This refreshes a comment I made some months ago on Calculated Risk.  What if we looked at the current market using the same approach that prevailed in 1929-1932?  Instead of the “Dow 30” (which is officially still called the Dow Jones Industrial Average, but no longer actually contains primarily industrial stocks), let’s use the S&P 500 Industrials (ticker: XLI) as a proxy for the health of the wealth-producing part of the economy.  There may be better choices, since this doesn’t include Tech, materials or utilities, but it will do.  Also, instead of using the current (fiat) dollar as the pricing unit, we should use the same one used in 1929-1932, which was gold.  Back then there was a fixed exchange rate between the dollar and gold.  I’m not a gold bug, but the truth is that since 1930 the dollar has evolved quite a bit, and gold is still … a chemically pure heavy metal useful for jewelry and electrical circuits, hard to produce and easy to identify, thus useful for stockpiling “value”.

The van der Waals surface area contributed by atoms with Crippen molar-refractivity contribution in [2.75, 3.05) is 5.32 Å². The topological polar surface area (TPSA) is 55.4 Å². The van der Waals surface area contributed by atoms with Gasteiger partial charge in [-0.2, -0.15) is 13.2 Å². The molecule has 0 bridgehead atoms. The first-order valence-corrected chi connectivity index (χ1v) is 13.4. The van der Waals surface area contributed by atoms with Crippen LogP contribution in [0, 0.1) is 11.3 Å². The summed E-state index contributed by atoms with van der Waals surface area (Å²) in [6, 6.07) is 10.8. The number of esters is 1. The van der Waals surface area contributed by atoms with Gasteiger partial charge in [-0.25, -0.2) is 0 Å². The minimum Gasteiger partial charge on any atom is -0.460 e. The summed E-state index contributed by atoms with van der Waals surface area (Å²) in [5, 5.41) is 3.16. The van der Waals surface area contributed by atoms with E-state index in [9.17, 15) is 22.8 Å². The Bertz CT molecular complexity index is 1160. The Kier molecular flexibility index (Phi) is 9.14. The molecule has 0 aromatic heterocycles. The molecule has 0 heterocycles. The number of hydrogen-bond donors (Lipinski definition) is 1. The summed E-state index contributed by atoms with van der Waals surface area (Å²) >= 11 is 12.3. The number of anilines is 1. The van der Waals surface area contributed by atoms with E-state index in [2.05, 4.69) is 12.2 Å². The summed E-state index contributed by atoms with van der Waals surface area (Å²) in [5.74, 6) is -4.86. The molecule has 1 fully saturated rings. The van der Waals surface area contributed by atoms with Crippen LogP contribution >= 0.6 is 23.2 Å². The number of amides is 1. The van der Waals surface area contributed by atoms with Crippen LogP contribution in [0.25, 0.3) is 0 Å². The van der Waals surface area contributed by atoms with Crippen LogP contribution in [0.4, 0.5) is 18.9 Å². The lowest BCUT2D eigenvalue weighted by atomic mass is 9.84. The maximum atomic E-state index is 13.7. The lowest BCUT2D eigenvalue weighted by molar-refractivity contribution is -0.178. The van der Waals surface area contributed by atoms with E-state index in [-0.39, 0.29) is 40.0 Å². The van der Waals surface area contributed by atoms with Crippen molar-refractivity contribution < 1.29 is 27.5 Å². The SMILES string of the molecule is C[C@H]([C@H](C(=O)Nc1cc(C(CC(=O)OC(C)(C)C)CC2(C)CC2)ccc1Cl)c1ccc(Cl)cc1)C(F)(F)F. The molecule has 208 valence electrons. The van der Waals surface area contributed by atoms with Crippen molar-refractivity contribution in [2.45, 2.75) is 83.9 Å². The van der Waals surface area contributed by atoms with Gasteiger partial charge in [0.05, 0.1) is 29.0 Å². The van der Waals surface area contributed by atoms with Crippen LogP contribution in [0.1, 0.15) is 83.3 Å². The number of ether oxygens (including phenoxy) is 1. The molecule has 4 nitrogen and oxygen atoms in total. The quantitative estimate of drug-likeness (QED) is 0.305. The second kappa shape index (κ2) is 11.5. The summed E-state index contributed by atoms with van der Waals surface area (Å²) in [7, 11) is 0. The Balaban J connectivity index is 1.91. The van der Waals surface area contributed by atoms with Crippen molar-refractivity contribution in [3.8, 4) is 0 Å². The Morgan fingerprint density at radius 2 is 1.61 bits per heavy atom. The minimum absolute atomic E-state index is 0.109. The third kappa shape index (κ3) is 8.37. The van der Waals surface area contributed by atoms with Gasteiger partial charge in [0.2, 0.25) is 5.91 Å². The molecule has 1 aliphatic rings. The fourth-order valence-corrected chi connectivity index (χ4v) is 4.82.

So, here’s the chart!  Anyone see a recovery here yet?  Looks to me like the Dow Theory folks, if they hadn’t forgotten that the Fed-manipulated fiat “dollar” isn’t the right metric, would agree that this shows no sign yet of returning to a bull market.  The automatic ZigZag feature of StockCharts still shows lower lows and lower highs…

S&P 500 Industrials, Priced in Gold, 2007-2009